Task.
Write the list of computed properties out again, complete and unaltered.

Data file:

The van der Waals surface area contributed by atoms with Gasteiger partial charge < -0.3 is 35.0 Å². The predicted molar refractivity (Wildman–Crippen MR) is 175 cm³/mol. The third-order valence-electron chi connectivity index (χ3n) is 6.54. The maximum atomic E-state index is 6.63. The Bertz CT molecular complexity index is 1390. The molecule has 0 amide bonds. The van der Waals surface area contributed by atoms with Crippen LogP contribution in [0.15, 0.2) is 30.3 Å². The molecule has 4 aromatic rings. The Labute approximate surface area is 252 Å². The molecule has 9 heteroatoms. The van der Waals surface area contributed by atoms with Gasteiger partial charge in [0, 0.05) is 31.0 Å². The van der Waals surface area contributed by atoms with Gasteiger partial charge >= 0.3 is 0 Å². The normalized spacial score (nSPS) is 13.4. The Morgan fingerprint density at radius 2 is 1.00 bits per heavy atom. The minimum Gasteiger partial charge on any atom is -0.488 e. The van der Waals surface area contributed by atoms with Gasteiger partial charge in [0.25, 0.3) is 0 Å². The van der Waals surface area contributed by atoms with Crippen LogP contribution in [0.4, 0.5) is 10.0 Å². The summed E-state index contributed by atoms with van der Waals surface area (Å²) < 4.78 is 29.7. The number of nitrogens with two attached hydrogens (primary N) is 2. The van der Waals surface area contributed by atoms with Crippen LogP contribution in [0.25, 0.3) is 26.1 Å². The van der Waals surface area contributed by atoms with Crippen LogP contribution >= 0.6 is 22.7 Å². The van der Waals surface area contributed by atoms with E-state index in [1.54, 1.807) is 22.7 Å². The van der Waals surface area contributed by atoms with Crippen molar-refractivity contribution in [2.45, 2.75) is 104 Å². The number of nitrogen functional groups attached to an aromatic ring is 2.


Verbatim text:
The van der Waals surface area contributed by atoms with Gasteiger partial charge < -0.3 is 35.0 Å². The predicted molar refractivity (Wildman–Crippen MR) is 175 cm³/mol. The third-order valence-electron chi connectivity index (χ3n) is 6.54. The maximum atomic E-state index is 6.63. The Bertz CT molecular complexity index is 1390. The molecule has 0 amide bonds. The van der Waals surface area contributed by atoms with Crippen LogP contribution in [0.15, 0.2) is 30.3 Å². The molecule has 4 aromatic rings. The Labute approximate surface area is 252 Å². The molecule has 9 heteroatoms. The van der Waals surface area contributed by atoms with Gasteiger partial charge in [0, 0.05) is 31.0 Å². The van der Waals surface area contributed by atoms with Gasteiger partial charge >= 0.3 is 0 Å². The normalized spacial score (nSPS) is 13.4. The Morgan fingerprint density at radius 2 is 1.00 bits per heavy atom. The minimum Gasteiger partial charge on any atom is -0.488 e. The van der Waals surface area contributed by atoms with Gasteiger partial charge in [0.25, 0.3) is 0 Å². The van der Waals surface area contributed by atoms with Crippen LogP contribution in [0.4, 0.5) is 10.0 Å². The summed E-state index contributed by atoms with van der Waals surface area (Å²) < 4.78 is 29.7. The number of nitrogens with two attached hydrogens (primary N) is 2. The van der Waals surface area contributed by atoms with Crippen LogP contribution in [0.25, 0.3) is 26.1 Å². The van der Waals surface area contributed by atoms with Crippen LogP contribution >= 0.6 is 22.7 Å². The van der Waals surface area contributed by atoms with E-state index in [1.54, 1.807) is 22.7 Å². The van der Waals surface area contributed by atoms with Crippen molar-refractivity contribution in [2.45, 2.75) is 104 Å². The number of nitrogen functional groups attached to an aromatic ring is 2.